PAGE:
There's something about this gadget that has made it so much more fun to read--even if it did cause me to fall off of my treadmill, again!
I just finished reading "Saving CeeCee Honeycutt", by Beth Hoffman, on the Nook, and this is another book that I thoroughly enjoyed. It's about a 12 year old girl's life in Savannah, Georgia, after her early years alone with a mentally ill mother.
From the very first pages, this book made me want to cry. CeeCee is living with something that is just bigger than her, bigger than a child should have to go through. Early in the book, though, there's that glimmer of hope of resilience, possible when someone throws a child a lifeline through acts of kindness, and CeeCee is embraced by a circle of loving, quirky, women.
In many ways, this book is very much like "The Secret Life of Bees", a fairly common theme in women's literature, but well-worth re-visiting. And like "Bees", there's a transformative process that occurs for CeeCee, as she makes peace with her past, and is able to come to appreciate the positives of her mother as well as to bear the pain of thinking about and remembering her childhood.
A few people have asked my opinion about the nook itself. It still has some glitches, given that it's a newly released gadget (Nov, 2009). Barnes & Noble is not good at all at communicating with its customers on its message boards in dealing with the problems, and I wonder if it's some kind of corporate stategy; scramble like crazy to fix the problem but don't actually TALK about the problems so that you can maintain some kind of plausible deniability.
The nook has had several software updates, and its latest (early February) greatly improved issues with registering the nook through WiFi, maintaining bookmarks on the nook, speed at which pages turned. The only problem I've run into has been in trying to open one book which just would not load ("Animal Dreams", by Barbara Kingsolver) When this happens on an infrequent basis, the issue seems to be more of a problem with the formatting of the ebook itself, rather than the nook, but still, the book was purchased through B&N!. My fix was to load the book in the file "My Documents" rather than the file "My B&N downloads", but having to figure out a fix for the little glitches can be annoying!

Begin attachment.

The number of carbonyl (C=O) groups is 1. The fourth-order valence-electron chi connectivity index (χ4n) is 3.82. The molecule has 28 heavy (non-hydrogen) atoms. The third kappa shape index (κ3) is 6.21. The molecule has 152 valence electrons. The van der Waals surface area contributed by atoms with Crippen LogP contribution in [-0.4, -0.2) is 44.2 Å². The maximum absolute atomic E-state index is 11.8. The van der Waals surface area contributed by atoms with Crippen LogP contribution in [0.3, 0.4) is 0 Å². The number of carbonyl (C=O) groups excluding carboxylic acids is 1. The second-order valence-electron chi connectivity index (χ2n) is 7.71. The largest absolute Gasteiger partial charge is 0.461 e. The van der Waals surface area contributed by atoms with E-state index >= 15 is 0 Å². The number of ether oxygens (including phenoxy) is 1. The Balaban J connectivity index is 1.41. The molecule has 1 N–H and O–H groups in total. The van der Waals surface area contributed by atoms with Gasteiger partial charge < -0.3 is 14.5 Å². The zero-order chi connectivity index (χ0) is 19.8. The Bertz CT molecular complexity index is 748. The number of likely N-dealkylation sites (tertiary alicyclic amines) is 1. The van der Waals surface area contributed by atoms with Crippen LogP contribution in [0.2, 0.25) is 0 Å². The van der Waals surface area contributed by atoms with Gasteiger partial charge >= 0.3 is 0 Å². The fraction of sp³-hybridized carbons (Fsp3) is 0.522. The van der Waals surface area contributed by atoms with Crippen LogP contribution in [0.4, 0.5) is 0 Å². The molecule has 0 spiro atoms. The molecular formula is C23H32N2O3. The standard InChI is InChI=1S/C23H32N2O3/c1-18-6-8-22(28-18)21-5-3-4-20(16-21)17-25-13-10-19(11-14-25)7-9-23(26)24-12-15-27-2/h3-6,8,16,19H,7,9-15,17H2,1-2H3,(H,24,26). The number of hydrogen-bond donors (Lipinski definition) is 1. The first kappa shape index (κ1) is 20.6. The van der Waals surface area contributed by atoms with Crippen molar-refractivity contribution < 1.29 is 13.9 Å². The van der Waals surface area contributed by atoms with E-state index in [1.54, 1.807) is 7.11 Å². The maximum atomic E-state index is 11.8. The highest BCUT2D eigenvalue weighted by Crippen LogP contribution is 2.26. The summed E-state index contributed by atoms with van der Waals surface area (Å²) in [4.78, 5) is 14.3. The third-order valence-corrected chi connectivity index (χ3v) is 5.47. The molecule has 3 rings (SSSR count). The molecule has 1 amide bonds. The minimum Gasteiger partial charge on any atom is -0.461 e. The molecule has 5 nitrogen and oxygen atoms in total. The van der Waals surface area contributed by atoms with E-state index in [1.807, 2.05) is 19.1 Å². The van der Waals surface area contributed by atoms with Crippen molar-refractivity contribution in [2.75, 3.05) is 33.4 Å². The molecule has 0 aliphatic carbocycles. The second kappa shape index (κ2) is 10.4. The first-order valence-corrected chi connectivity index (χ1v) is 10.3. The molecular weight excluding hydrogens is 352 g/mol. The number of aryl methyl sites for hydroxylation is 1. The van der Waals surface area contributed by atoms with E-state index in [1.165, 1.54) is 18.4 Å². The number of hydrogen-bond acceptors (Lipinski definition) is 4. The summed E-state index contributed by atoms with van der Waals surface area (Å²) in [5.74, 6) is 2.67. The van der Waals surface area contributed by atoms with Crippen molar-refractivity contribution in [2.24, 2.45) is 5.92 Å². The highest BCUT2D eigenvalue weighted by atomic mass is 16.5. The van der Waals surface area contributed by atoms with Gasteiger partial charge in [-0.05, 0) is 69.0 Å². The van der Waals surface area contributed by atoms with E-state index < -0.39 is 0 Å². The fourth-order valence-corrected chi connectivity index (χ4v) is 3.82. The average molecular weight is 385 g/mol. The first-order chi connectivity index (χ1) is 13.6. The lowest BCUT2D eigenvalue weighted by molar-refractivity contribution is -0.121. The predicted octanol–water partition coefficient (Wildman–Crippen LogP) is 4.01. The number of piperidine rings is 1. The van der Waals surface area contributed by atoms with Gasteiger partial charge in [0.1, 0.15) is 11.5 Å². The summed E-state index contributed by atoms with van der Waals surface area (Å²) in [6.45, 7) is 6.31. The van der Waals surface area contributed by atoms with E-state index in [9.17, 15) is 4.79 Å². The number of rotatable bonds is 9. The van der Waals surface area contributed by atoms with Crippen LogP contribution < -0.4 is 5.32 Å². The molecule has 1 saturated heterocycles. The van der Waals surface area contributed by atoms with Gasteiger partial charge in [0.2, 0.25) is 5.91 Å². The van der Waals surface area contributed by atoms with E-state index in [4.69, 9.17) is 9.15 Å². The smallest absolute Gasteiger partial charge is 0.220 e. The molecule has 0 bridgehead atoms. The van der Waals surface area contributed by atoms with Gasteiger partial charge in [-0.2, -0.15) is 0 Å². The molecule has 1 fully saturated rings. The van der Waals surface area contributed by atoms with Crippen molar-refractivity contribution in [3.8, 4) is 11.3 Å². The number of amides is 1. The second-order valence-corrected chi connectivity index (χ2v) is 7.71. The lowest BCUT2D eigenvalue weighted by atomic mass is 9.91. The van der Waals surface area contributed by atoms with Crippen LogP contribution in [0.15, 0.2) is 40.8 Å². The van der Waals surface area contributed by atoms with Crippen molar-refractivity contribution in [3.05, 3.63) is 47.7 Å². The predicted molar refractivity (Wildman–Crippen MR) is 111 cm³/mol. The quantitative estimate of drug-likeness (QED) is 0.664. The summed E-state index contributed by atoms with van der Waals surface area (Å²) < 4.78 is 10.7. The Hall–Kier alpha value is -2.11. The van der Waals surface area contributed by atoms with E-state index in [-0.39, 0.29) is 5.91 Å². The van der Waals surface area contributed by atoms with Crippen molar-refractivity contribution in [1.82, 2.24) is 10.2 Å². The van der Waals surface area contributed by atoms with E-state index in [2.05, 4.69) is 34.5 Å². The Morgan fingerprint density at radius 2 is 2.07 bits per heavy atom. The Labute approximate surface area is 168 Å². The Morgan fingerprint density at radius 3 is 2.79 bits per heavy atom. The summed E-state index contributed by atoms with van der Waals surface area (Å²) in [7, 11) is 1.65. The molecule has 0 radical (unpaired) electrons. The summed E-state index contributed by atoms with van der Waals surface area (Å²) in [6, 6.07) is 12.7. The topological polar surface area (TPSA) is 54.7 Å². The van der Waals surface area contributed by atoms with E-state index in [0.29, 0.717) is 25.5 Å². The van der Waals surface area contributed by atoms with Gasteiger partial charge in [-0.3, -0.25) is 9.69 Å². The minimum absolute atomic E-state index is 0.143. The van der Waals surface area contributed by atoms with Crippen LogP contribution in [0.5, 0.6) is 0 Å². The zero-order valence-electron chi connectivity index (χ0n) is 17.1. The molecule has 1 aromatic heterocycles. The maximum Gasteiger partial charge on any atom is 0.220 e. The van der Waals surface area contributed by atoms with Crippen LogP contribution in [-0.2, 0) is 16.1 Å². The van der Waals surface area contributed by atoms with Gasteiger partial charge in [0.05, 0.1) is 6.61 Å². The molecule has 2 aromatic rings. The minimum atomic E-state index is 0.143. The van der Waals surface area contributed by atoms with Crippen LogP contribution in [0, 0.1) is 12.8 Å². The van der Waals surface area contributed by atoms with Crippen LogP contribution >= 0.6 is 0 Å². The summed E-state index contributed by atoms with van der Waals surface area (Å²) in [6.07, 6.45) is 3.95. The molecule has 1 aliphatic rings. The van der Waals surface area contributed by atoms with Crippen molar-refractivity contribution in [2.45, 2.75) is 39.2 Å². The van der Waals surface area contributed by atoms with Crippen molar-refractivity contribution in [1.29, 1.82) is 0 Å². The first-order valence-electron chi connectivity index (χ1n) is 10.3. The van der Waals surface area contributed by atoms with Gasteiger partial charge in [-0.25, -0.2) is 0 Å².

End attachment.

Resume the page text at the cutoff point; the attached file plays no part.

Falling off my treadmill wasn't exactly a nook glitch, though. (Although wait! Maybe it was! Because I was trying to get the "Animal Dreams" book to load when it happened!)
I'm finding that the nook is absolutely excellent for reading on my treadmill or exercise bike. You can hold the nook one-handed, and with this little, smug, practically twitch-of-a-movement of your thumb, turn the page. (One time I was sitting on a plane with an unfriendly fellow passenger, reading my nook, while he read his Kindle, and swear I won the Page-Turn-Contest through my thumb motions. I'm not sure he noticed, though I was indeed feeling smug about it.)
Today, I read in the Atlantic Monthly an article asking whether Apple can beat Amazon in the e-book competition. The nook was not mentioned at all. The author was fairly critical of the Ipad, claiming that it "does a bunch of things, but none of them especially well. You can't read it in daylight, and its battery life is much shorter than the Kindle's" It said the ipad doesn't have a real keyboard, ability to multitask, no phone, no camera. And it's just one more thing to carry.
To me, that would be huge; I wouldn't want another BIG thing to carry in my purse; the nook is the perfect size for portability (and my dangerous treadmill!) I'm also a big fan of the ability to go beyond Amazon's books; only Amazon books can be opened on the Kindle. I can get books (epub format) from dozens of other sites for the nook, and my library just said that they are looking into an Overdrive subscription for ebooks!!!!!!!!!!!!!!!!!!!!!!!!!!!
Yeah, I'm pretty happy with the nook. Not Barnes and Noble, but with the nook. Oh, and there's that thumb thing. . . .